Scotty Karate enthralls with his perfectly executed mix of punk, country and folk on new album, Always Honey.
Eccentric proto-punk Country-alt musician Scotty Karate tries to combine the world of punks and cowboys on the new record Always Honey, and he does it with style. Leaning more towards a stripped-back live sound, but able to suddenly flick over to fuzzy, punk-infused guitar now and again, the record has a swagger and confidence that’s tantalisingly addcitive. Recorded live with mostly ‘one takers’, it has a warm and inviting feel that really hits home hard.
Starting with Lot Lot, you get a sense of the fun (or fun fun?) atmosphere littered throughout the album as Scotty Karate opens with an acoustic country ditty that flows wonderfully against lyrics of camaraderie and happiness: “Make a lot lot of people feel good good, its my favourite thing to do”. This then leads into the more electrified yet still subtle Always Honey, a booming bass drum holding the fort as Karate stretches his vocal cords in a rhythmic and pleasing way.
An album of slow beginnings, the record does lean on the side of settled country sounds rather than focussing on the big punk flows but the album still does manage to break this up with a few stylised, energetic pieces. The delightful SSMM ups the pace and leans into the proto-punk side of things with fuzzy guitars and energetic, raw sections, yet still keeping to a bluesy-country flow. Icy Road is not so much punk but has the pace and power of it, drawing on folk-laden thumping drums, sounding like a country-based Mumford and Sons.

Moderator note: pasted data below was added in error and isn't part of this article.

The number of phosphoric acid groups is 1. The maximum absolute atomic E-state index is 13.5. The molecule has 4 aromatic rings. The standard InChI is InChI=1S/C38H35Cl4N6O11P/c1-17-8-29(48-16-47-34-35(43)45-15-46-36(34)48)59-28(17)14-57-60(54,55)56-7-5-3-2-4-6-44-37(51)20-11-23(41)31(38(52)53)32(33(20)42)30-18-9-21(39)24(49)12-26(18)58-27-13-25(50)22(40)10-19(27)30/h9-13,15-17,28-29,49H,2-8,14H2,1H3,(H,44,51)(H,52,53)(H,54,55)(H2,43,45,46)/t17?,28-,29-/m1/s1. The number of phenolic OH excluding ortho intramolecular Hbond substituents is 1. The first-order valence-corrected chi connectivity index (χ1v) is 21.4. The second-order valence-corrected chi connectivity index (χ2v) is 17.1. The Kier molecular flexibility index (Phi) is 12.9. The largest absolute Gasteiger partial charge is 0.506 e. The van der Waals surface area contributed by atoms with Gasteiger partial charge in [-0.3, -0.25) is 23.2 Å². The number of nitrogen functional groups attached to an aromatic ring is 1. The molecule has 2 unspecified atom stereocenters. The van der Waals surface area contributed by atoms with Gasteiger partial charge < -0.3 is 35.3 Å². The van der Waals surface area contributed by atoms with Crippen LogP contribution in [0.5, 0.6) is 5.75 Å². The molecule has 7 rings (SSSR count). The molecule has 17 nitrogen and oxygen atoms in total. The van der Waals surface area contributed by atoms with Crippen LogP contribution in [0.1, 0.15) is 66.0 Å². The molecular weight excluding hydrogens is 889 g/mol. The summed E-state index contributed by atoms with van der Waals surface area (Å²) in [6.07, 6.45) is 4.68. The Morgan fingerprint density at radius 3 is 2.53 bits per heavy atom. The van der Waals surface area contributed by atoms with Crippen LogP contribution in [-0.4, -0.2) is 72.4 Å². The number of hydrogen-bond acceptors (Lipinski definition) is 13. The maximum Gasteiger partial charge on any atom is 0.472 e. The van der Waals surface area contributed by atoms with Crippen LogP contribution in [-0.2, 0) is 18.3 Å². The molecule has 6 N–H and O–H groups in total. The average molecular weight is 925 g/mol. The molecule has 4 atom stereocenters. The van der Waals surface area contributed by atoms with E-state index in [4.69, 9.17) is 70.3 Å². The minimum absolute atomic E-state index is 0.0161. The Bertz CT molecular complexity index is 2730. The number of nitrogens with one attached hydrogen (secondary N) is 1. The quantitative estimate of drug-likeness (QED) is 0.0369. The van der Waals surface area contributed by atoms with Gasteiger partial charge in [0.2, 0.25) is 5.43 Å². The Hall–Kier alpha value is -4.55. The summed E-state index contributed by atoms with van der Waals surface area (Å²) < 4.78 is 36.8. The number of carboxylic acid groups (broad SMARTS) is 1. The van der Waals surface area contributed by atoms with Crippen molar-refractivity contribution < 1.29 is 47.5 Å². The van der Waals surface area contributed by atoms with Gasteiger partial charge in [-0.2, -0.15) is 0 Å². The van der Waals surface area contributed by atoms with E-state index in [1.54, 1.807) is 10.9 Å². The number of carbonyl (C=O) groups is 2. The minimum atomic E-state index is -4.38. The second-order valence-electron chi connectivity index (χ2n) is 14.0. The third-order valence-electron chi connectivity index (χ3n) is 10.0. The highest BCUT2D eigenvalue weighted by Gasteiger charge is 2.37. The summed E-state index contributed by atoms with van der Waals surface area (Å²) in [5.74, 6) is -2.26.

On a live album it can sometimes be difficult to wrap the sound in warmth and feeling, but that’s no problem, here. An album highlight is Gone It, a wonderfully serene acoustic track that gently caresses the soul and builds against strong vocal work and dreamy flows as Karate asks, “Do you forget where you come from?”. He’s the DD then brings the country to the forefront, a steady rhythm perfectly accompanying the stripped-back sound and walking bassline. The record ends on X’s on the Prowl, full of that punk energy that’s subtly used throughout the record, this time closing out with big guitars, enigmatic vocals and a sound that walks the line between the proud and the confident.
Always Honey by Scotty Karate is an intriguing listen that playfully moves between country, folk, and punk. You wouldn’t think it would work but Karate wraps it all in his wonderful sincerity and signature playfulness that you can’t help but fall in love with. It has a swagger when necessary and a stripped-back beauty when needed, which helps create a listen you won’t forget soon.